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Ambulatory Detection of Volatile Organic Compounds (VOCs) Associated with Depression

Journal: Journal of Clinical Case Studies (Vol.5, No. 2)

Publication Date:

Authors : ;

Page : 1-7

Keywords : Breath test; Depression; Chromatography;

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Background: Depression has been associated with dysbiosis and transit disturbances. Objective: We investigated whether a new ambulatory device (X-PID 8500®) may detect a specific gas associated with depression. Methods: A retrospective analysis of data collected during routine consultations for Small Intestinal Bowel Overgrowth. Results: 117 patients were included. 48 patients presented with a peak between 92 and 97 seconds (m-xylene peak). 69 patients did not exhale VOCs detectable within this range. 32 patients had a recent medical history of depression. 22 of them presented with m-xylene peak whereas the 10 remaining patients did not (45.8% versus 14.5%; p<0.001). 8 patients presented with ulcerative colitis: 7 of them presented with m-xylene peak (p<0.001). 8 patients have a medical history of severe acne treated with isotretinoin. Only two of them exhaled m-xylene (p<0.001). Constipation was more frequent in patients with depression (19.4% versus 11.8%; p<0.01) and was not associated with m-xylene. Two different mechanisms are possible and are discussed. The probability to find m-xylene peak in a non-depressive patient remains high. However, such a peak may precede a depressive decompensation. Further investigations and follow-up are required to clarify this issue. Conclusion: X-PID 8500® can detect VOCs associated with a subgroup of depression in clinical ambulatory practice.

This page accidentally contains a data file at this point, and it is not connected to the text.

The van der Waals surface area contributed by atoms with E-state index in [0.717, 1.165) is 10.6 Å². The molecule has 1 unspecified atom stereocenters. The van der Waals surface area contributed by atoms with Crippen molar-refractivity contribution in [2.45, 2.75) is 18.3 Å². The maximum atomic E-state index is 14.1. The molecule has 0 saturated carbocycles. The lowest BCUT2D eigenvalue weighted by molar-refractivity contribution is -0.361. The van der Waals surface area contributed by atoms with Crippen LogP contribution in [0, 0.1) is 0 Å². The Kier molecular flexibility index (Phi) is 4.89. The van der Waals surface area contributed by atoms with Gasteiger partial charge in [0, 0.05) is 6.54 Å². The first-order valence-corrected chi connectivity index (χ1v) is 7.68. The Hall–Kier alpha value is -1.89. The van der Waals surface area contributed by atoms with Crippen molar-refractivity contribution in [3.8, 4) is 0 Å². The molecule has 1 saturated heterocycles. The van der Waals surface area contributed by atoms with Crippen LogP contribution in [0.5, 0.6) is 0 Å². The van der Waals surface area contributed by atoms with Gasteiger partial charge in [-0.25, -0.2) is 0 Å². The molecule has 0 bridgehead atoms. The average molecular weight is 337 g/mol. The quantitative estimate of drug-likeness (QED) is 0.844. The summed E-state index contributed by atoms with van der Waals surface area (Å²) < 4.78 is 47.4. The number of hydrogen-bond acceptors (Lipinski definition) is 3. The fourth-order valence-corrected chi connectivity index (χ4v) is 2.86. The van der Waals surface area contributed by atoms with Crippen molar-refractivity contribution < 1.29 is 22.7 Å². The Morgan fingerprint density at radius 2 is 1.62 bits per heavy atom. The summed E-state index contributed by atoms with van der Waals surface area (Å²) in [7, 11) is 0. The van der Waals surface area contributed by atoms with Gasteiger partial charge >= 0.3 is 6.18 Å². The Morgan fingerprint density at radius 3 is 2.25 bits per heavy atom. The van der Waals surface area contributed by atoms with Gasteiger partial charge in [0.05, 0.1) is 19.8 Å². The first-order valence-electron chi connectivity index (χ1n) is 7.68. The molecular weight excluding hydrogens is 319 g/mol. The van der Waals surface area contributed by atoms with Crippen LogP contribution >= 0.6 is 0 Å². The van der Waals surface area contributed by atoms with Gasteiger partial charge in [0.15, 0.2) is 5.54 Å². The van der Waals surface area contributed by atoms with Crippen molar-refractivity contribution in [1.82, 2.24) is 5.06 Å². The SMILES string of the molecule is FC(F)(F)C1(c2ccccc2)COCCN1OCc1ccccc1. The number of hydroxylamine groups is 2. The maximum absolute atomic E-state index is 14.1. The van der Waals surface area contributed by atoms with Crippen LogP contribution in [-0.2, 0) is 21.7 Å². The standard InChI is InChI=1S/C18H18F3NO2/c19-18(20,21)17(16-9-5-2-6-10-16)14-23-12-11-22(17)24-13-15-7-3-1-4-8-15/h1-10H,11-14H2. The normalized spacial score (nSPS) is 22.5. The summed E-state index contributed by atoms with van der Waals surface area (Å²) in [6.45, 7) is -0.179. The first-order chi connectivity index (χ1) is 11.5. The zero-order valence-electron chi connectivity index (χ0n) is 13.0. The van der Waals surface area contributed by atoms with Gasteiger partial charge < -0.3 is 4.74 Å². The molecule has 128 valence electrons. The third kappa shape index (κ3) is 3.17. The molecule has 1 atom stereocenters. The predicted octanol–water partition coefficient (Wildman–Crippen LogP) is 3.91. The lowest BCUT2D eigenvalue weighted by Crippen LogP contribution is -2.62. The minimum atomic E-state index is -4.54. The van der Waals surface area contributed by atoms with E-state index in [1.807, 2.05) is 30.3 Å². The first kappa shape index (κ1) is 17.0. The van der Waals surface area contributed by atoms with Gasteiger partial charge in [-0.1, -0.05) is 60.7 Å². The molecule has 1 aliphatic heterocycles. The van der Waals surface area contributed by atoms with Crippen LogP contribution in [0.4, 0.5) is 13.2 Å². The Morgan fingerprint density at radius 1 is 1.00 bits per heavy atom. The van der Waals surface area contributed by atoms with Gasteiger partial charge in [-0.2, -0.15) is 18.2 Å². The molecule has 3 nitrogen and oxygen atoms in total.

Last modified: 2020-08-28 22:07:43